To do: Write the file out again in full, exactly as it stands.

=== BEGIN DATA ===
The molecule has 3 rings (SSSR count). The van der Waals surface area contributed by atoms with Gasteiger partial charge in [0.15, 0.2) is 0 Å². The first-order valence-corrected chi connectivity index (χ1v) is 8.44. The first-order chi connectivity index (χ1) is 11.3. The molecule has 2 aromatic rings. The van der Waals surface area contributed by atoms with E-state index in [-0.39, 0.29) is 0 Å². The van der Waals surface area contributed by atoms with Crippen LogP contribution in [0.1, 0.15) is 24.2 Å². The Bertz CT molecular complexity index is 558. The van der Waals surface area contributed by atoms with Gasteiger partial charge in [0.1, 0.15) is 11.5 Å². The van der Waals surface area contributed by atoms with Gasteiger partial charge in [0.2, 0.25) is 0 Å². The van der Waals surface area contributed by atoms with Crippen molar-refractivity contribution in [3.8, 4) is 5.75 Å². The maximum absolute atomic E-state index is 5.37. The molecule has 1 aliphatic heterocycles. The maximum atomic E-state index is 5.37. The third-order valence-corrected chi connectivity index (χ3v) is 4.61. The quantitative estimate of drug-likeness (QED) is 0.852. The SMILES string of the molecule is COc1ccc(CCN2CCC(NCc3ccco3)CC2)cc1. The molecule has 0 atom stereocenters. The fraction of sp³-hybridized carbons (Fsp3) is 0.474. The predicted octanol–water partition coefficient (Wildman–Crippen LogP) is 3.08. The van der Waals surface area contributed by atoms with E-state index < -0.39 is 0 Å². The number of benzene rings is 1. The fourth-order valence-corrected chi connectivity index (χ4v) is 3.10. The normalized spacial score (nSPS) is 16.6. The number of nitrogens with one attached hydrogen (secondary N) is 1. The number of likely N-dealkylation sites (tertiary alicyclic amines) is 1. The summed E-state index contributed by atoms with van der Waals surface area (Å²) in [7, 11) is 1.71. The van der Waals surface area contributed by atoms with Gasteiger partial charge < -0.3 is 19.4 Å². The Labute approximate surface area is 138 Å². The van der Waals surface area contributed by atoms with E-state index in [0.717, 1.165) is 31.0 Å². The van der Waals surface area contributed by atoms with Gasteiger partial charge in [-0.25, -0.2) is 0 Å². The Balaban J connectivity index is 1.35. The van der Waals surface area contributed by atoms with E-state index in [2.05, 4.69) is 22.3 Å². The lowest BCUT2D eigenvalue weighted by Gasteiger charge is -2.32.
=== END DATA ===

The molecule has 3 rings (SSSR count). The van der Waals surface area contributed by atoms with Gasteiger partial charge in [0.15, 0.2) is 0 Å². The first-order valence-corrected chi connectivity index (χ1v) is 8.44. The first-order chi connectivity index (χ1) is 11.3. The molecule has 2 aromatic rings. The van der Waals surface area contributed by atoms with E-state index in [-0.39, 0.29) is 0 Å². The van der Waals surface area contributed by atoms with Crippen LogP contribution in [0.1, 0.15) is 24.2 Å². The Bertz CT molecular complexity index is 558. The van der Waals surface area contributed by atoms with Gasteiger partial charge in [0.1, 0.15) is 11.5 Å². The van der Waals surface area contributed by atoms with Gasteiger partial charge in [0.2, 0.25) is 0 Å². The van der Waals surface area contributed by atoms with Crippen molar-refractivity contribution in [3.8, 4) is 5.75 Å². The maximum absolute atomic E-state index is 5.37. The molecule has 1 aliphatic heterocycles. The maximum atomic E-state index is 5.37. The third-order valence-corrected chi connectivity index (χ3v) is 4.61. The quantitative estimate of drug-likeness (QED) is 0.852. The SMILES string of the molecule is COc1ccc(CCN2CCC(NCc3ccco3)CC2)cc1. The molecule has 0 atom stereocenters. The fraction of sp³-hybridized carbons (Fsp3) is 0.474. The predicted octanol–water partition coefficient (Wildman–Crippen LogP) is 3.08. The van der Waals surface area contributed by atoms with E-state index < -0.39 is 0 Å². The number of benzene rings is 1. The fourth-order valence-corrected chi connectivity index (χ4v) is 3.10. The normalized spacial score (nSPS) is 16.6. The number of nitrogens with one attached hydrogen (secondary N) is 1. The number of likely N-dealkylation sites (tertiary alicyclic amines) is 1. The summed E-state index contributed by atoms with van der Waals surface area (Å²) in [7, 11) is 1.71. The van der Waals surface area contributed by atoms with Gasteiger partial charge < -0.3 is 19.4 Å². The Labute approximate surface area is 138 Å². The van der Waals surface area contributed by atoms with E-state index in [0.717, 1.165) is 31.0 Å². The van der Waals surface area contributed by atoms with Gasteiger partial charge in [-0.25, -0.2) is 0 Å². The Balaban J connectivity index is 1.35. The van der Waals surface area contributed by atoms with E-state index in [2.05, 4.69) is 22.3 Å². The lowest BCUT2D eigenvalue weighted by Gasteiger charge is -2.32.